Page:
Being the one in control of what moves me, what I feel obligated by, and what attachments I have to fleeting experiences is not an authority that I’m willing to concede to the arbitrary whims of an app on my mobile phone. I think more and more people are going to retake this agency over their feelings about being social, as well. That’s a joyful thing.

Anil Dash on JOMO [Joy of Missing Out]

Reminded about this post after deciding not to attend the phantogram + m83 + symphony concert tonight

(via msg)

Methinks that JOMO is going to be my theme for this Fall.

What people who don’t write don’t understand is that they think you make up the line consciously — but you don’t. It proceeds from your unconscious. So it’s the same surprise to you when it emerges as it is to the audience when the comic says it. I don’t think of the joke and then say it. I say it and then realize what I’ve said. And I laugh at it, because I’m hearing it for the first time myself.

Woody Allen (via parislemon)

I find this to ring true for all types of writing, not just comedy. The article or story writes itself in my head; it’s up to me to listen to it & transcribe. That’s the only way I’ve ever been able to describe being a writer, and why it’s so hard to write on command. It’s also why – at least for me – exercise, routine & being with myself – is the best way for me to be able to “hear” the words that are being written.

The simple answer is this: We are wired that way. A story, if broken down into the simplest form, is a connection of cause and effect. And that is exactly how we think. We think in narratives all day long, no matter if it is about buying groceries, whether we think about work or our spouse at home. We make up (short) stories in our heads for every action and conversation. In fact, Jeremy Hsu found [that] “personal stories and gossip make up 65% of our conversations.

Why Telling a Story is the Most Powerful Way to Activate Our Brains (via dch)

And yet every VC will insist the product should market itself, and that any marketing that isn’t SEO or directly measurable is a waste. 

Meanwhile the press ends up writing the story for you, and it ends up being about how much the CEO is worth, or a dumb thing someone accidentally said at a conference, or how you’re a has been or how angry your users are.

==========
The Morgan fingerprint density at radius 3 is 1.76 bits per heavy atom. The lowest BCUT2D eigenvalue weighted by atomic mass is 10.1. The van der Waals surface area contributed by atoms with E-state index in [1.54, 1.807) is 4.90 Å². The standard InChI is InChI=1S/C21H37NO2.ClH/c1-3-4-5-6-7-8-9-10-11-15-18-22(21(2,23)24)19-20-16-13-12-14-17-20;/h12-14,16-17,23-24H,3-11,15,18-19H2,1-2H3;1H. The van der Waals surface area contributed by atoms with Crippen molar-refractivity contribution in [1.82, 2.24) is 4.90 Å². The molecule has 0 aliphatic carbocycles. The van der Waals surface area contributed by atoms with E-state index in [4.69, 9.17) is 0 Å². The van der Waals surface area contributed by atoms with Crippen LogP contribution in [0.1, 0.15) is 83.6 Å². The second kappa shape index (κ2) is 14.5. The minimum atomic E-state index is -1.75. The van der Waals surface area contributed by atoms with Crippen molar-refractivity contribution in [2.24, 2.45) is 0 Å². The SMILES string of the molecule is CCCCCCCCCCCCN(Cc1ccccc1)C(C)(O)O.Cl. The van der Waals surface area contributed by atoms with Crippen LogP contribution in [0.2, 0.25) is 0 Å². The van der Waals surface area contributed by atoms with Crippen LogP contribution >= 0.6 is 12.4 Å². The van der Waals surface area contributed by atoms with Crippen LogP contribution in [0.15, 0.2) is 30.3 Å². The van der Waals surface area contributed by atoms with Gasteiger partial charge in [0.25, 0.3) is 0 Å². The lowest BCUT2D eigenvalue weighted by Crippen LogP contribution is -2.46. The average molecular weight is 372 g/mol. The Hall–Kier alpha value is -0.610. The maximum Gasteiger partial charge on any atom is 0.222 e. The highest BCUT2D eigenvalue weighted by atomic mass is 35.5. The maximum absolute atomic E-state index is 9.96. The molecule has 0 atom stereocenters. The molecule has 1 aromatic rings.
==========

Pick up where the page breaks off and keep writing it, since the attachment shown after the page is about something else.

Stories matter. Control the story from the beginning. Tell the story from the beginning. Product is not – and never will be – everything.  

(via rickwebb)

100%. This is why investing in marketing & comms from the beginning – which is different than PR, in this instance – is important. Once you let someone else dictate the story, you’re giving up a bit of control. And when you do push towards a press strategy, one tip I give to all of my clients I work with is to write the sorry first, the story that you would want a reporter to write. Helps you identify & immediately articulate the most important points you want others to say.

When you want something, all the universe conspires in helping you to achieve it.

Paulo Coelho (via kickstarter)

This has been my guiding tenet for all major decisions in my life. I plan on relying on it more than ever in the coming month. Once you make your intentions known, it’s amazing how quickly things begin to fall in place.

The mistake that straight people made,” Savage told me, “was imposing the monogamous expectation on men. Men were never expected to be monogamous. Men had concubines, mistresses and access to prostitutes, until everybody decided marriage had to be egalitar­ian and fairsey.” In the feminist revolution, rather than extending to women “the same latitude and license and pressure-release valve that men had always enjoyed,” we extended to men the confines women had always endured. “And it’s been a disaster for marriage.

Dan Savage on the Virtues of Infidelity – NYTimes.com (via felixsalmon)

Probably the best article I’ve ever read examining the different facets of commitment. Our lives are not “one size fits all”, so neither should our relationships subscribe to that theory.

I don’t know where exactly I stand on monogamy vs. nonmonogamy, but Dan Savage’s views on total honesty within a relationship are something I DO agree with.

Definitely worth a read.

But I wouldn’t say that we (at The Future Well) look at health from just a medical and emotional perspective. I’d say it’s much more than that. The word health has been hijacked by the medical/sickness industry. But it really means the way you live your everyday life through your relationships with friends, family, your neighborhood, your movement, your food, your experiences, your work, and your finances. Health isn’t a goal, it’s a tool to live your life the way you want. Sometimes being fit isn’t the tool you want to use, but having a lovely marriage is. Is the unfit person with a lovely marriage less healthy than a fit person with a horrible relationship with their spouse? Health is obviously complex but it’s more about sociology and anthropology than pills and scalpels.

Interview: Dr. Jay Parkinson | Made by Many

It’s a bit of a long one, but if you’d like to dive in…

(via jayparkinsonmd)